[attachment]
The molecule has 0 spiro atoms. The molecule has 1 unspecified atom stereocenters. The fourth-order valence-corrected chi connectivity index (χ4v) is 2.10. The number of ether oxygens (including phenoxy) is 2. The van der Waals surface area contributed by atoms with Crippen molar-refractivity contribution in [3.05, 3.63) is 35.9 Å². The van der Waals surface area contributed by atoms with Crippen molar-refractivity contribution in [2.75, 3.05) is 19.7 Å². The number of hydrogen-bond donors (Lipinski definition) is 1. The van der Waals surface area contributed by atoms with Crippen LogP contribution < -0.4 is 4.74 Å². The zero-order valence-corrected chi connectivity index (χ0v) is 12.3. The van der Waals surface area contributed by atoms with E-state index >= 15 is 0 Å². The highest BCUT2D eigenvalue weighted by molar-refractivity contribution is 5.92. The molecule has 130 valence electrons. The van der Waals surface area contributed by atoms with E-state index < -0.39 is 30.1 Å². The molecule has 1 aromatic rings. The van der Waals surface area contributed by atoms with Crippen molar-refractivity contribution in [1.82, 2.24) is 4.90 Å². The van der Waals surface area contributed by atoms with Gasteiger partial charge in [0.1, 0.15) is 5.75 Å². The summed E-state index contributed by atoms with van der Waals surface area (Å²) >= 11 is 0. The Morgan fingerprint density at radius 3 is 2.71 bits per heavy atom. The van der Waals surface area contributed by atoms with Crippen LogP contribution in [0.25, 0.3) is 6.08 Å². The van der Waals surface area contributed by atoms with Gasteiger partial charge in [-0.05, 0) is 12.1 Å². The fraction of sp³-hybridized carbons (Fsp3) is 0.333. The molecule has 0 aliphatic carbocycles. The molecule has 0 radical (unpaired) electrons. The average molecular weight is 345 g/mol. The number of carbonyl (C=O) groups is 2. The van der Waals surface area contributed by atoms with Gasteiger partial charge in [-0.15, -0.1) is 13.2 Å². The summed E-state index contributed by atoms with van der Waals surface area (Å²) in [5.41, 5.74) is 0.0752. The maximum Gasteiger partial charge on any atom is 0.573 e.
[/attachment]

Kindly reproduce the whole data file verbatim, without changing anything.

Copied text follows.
The molecule has 0 spiro atoms. The molecule has 1 unspecified atom stereocenters. The fourth-order valence-corrected chi connectivity index (χ4v) is 2.10. The number of ether oxygens (including phenoxy) is 2. The van der Waals surface area contributed by atoms with Crippen molar-refractivity contribution in [3.05, 3.63) is 35.9 Å². The van der Waals surface area contributed by atoms with Crippen molar-refractivity contribution in [2.75, 3.05) is 19.7 Å². The number of hydrogen-bond donors (Lipinski definition) is 1. The van der Waals surface area contributed by atoms with Crippen LogP contribution < -0.4 is 4.74 Å². The zero-order valence-corrected chi connectivity index (χ0v) is 12.3. The van der Waals surface area contributed by atoms with E-state index >= 15 is 0 Å². The highest BCUT2D eigenvalue weighted by molar-refractivity contribution is 5.92. The molecule has 130 valence electrons. The van der Waals surface area contributed by atoms with E-state index < -0.39 is 30.1 Å². The molecule has 1 aromatic rings. The van der Waals surface area contributed by atoms with Crippen molar-refractivity contribution in [1.82, 2.24) is 4.90 Å². The van der Waals surface area contributed by atoms with Gasteiger partial charge in [0.1, 0.15) is 5.75 Å². The summed E-state index contributed by atoms with van der Waals surface area (Å²) >= 11 is 0. The Morgan fingerprint density at radius 3 is 2.71 bits per heavy atom. The van der Waals surface area contributed by atoms with Crippen LogP contribution in [0.25, 0.3) is 6.08 Å². The van der Waals surface area contributed by atoms with Gasteiger partial charge in [-0.05, 0) is 12.1 Å². The fraction of sp³-hybridized carbons (Fsp3) is 0.333. The molecule has 0 aliphatic carbocycles. The molecule has 0 radical (unpaired) electrons. The average molecular weight is 345 g/mol. The number of carbonyl (C=O) groups is 2. The van der Waals surface area contributed by atoms with Gasteiger partial charge in [-0.15, -0.1) is 13.2 Å². The summed E-state index contributed by atoms with van der Waals surface area (Å²) in [5.41, 5.74) is 0.0752. The maximum Gasteiger partial charge on any atom is 0.573 e.